Gold Spices

Published 13 Mar 2017

The period between the sixteenth and nineteenth centuries was the time of great geographical discoveries and change of the world geopolitics. The Europeans discovered the unknown lands, islands, seas and oceans and made first round-the-world voyages. All these events significantly changed man’s idea of the Earth but the consequences of the discoveries were contradictory. On the one hand, they accelerated economic development in certain European countries but, on the other hand, the discovered lands with their indigenous population were turned into the colonies what considerably hampered their development for a long time.

These explorations have a number of causes which were directly related to those processes that occurred in West Europe. The increase of production, trade, and market created a severe shortage in gold and silver for coinage. It was supposed that precious metals were abundant in Asian countries, especially in India. Another commodity that attracted the merchants from the West and spurred the changes in the world history was spices.

The Europeans learned about spices from Arabic merchants. An elaborate mercantile chain brought spices to Europe already in the fourteenth and fifteenth centuries. The raw materials came from countries at the eastern edge of the known world – that is to say, from countries bordering on the Pacific Ocean. The most of spices came from the Spice Islands and other island groups, which are now included in the Republic of Indonesia. The source of cinnamon was Ceylon; pepper grew in western India, but the choicest came from the Indonesian island of Sumatra. Hence, spices had to pass through many foreign lands before they reached Europe. The complicated way spices had to cover made them extraordinarily expensive natural commodities. However, in the fifteenth century the way to Asia, which had been used traditionally, was disrupted in result of the conquest of the Middle East territories and almost the whole North Africa by the Osman Turks. There was a need for the water trade route to the eastern countries. Besides, the European merchants that searched for spices dreamt to get rid of the trade mediators (usually the Arabs and Chinese) and to establish direct contacts with the eastern spices markets.

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Thus the hunt for precious spices urged the Europeans to find new routes to Asia and Africa. The Portuguese took a dominant lead in development of seaborne eastern trade. The specific geographical position of the Pyrenean peninsula, its protrusion into the Atlantic Ocean and its nearness to African continent were the main prerequisites of Portuguese activity in the exploration process. Portugal’s success motivated other European countries to participate in trade voyages. Thus in Spain after the Reconquista (the expulsion of the Arabs) the great numbers of “unemployed” nobles became interested in new ways to earn wealth. They were eager to go into the furthest and most dangerous voyages to get the precious commodities. The destinations of spice traders got widened thanks to the exploration attempts by Portuguese sailors and included such South-East Asian countries like Indonesia, Malaysia and Singapore (as they are known today).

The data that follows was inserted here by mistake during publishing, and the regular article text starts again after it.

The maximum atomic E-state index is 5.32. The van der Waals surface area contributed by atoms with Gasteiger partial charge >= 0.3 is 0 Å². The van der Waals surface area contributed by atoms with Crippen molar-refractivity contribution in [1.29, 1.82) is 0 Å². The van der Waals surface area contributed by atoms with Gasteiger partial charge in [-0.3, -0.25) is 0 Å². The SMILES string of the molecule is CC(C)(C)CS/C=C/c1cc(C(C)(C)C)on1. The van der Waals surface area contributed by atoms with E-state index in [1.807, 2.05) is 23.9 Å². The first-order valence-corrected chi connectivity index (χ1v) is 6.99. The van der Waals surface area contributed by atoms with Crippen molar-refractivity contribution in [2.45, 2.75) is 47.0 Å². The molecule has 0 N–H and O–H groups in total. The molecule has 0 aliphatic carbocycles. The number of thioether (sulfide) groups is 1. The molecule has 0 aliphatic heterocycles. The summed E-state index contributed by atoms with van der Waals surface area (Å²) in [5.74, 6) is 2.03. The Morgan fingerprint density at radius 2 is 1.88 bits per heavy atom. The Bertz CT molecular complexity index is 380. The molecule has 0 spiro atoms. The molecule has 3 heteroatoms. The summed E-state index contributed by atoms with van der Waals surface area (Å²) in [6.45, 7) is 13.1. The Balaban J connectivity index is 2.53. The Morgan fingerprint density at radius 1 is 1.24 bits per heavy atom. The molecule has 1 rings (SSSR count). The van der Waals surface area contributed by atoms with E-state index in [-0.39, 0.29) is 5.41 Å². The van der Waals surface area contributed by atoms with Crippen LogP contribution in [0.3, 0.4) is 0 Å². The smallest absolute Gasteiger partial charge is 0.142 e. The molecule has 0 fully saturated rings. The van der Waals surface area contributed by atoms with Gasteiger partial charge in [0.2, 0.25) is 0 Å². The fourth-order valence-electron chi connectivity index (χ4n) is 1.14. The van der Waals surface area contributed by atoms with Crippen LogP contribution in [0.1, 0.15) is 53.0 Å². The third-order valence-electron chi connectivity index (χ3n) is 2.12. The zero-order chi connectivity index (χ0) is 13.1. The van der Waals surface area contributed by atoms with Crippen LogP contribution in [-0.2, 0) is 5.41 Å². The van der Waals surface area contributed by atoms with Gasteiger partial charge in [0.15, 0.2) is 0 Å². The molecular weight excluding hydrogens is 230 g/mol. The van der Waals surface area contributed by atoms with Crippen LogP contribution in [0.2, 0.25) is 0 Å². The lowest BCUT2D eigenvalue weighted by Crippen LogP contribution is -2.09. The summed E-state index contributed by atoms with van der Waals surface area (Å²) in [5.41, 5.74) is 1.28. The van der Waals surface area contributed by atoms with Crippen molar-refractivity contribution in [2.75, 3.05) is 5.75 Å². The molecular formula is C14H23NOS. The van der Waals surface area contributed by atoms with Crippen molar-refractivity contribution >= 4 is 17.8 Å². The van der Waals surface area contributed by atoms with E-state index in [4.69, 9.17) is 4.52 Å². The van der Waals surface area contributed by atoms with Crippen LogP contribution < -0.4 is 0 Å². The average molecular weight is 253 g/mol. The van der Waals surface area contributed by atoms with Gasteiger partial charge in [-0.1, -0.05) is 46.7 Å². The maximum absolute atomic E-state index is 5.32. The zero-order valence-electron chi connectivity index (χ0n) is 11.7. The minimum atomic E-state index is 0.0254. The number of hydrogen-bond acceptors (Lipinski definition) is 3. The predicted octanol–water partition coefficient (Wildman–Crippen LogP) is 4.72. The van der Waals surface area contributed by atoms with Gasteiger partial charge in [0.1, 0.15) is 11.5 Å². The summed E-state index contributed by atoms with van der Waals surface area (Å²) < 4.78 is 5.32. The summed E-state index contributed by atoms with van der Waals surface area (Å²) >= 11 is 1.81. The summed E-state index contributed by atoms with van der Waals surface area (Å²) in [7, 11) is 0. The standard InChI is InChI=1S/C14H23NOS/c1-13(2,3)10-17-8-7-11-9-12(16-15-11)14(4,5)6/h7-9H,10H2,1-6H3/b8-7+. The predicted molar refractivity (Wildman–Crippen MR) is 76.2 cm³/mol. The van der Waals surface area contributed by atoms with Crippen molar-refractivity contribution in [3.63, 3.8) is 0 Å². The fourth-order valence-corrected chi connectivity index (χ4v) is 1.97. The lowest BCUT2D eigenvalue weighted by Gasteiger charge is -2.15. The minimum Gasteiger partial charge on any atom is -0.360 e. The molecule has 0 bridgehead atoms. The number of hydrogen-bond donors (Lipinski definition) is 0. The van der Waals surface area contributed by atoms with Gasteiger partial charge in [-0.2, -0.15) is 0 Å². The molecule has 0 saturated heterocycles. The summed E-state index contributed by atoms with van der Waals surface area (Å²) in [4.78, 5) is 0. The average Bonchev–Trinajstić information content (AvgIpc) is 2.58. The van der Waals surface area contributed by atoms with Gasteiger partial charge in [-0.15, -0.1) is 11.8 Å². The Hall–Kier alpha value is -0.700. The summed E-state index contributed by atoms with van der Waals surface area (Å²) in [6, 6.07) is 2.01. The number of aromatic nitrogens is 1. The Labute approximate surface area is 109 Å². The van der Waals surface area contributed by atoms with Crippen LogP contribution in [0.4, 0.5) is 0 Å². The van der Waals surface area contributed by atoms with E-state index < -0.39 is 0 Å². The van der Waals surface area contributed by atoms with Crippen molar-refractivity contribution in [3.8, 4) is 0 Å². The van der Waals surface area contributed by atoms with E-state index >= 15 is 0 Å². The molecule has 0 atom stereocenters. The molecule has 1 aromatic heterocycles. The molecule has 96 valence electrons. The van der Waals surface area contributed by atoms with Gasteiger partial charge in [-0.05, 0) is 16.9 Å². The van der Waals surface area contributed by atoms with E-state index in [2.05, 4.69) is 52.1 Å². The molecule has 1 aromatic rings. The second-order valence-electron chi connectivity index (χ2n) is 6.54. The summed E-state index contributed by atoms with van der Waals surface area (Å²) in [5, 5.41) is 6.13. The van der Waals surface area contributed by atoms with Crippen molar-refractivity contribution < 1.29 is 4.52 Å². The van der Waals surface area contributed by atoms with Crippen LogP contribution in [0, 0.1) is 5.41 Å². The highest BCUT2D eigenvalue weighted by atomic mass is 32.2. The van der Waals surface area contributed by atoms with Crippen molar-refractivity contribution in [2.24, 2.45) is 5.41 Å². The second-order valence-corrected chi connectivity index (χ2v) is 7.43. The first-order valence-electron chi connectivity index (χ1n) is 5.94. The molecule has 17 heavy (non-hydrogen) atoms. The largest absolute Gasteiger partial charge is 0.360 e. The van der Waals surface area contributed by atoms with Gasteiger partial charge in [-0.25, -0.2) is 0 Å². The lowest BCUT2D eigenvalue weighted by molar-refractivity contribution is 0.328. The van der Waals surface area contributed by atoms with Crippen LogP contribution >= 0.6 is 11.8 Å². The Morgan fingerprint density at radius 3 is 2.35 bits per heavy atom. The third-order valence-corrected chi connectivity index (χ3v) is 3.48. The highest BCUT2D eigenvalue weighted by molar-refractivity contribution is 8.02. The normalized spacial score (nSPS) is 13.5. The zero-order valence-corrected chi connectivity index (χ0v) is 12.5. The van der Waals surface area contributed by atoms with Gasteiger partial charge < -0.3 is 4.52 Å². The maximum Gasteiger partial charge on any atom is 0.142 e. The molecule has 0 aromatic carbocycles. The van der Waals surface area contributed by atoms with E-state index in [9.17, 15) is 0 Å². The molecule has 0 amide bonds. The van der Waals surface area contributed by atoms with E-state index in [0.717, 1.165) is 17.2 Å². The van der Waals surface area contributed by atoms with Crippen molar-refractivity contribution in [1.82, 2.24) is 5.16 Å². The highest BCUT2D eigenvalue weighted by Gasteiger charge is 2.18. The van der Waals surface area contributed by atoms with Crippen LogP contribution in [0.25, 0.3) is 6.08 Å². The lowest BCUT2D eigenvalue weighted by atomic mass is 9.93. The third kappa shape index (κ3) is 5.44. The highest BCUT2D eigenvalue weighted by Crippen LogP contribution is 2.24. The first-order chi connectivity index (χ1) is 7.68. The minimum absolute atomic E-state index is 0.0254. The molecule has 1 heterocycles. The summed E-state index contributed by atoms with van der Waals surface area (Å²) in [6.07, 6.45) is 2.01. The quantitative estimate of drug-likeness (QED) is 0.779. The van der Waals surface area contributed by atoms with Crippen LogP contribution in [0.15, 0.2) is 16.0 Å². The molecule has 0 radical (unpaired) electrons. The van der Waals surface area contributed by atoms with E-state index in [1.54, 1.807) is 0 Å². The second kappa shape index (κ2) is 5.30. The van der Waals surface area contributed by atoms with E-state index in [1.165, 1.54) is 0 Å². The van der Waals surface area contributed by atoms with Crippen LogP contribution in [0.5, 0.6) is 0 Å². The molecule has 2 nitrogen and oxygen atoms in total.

Often the expeditions to some of these destinations resulted in accidental discoveries of new lands (as it happened with West Indies). The vegetable products of the Indies were almost insignificant to many Spaniards in comparison with the mineral products – the precious metals. As it was already mentioned the demand for gold and silver in Europe of that time was high. Gold and silver mining in the early days of the conquest was a simple affair of prospecting likely streams; but about the middle of the sixteenth century, immensely productive silver veins were discovered in Mexico and Potosí in what is now Bolivia. Various forms of crude mass production quickly took the place of the primitive washing process, and extensive plant was set up for extracting the silver from the ore, usually by a mercury amalgamation process. The typical silver miner was a capitalist and an employer of native labour, skilled and unskilled. Thus the land was being turned into the colony with cheap work force. The constant import of silver had disastrous effects on prices and on the economic structure of Spain as a whole. The economic theories of the time treated bullion as the most important and most valuable product of the Indies; the government sought by all possible means to encourage gold and silver mining and supported the establishing of colonies on the territory of Indies. Very soon such policy made Spain a monopolist in the trade to the colonies throughout most of the sixteenth and seventeenth centuries. The same was the policy of the Netherlands and Britain in regard to South Africa.

The age of exploration, provoked by the search for valuable goods, was naturally followed by commercial revolution. The sea-borne trade became commonplace. The feudal ruling class got expelled by the traders and merchants that set up a new social class, the bourgeoisie, which now controlled the state governance and policy in Europe. This shift caused the intensive economic development of European countries and allowed Europe to leave behind the Orient in terms of development. Thus the need in precious metals and such commodities as spices, the search for new ways to the Asian countries and desire to develop a network of direct relationships with the eastern markets all were the reasons for searching trans-ocean routes from Europe to Asia and invasion of the Spaniards into the Central and South America and the Dutch and British into African continent that laid the foundation for colonialism.


  • Silverberg, Robert. (1997). The Longest Voyage: Circumnavigators in the Age of Discovery. Athens, OH: Ohio University Press
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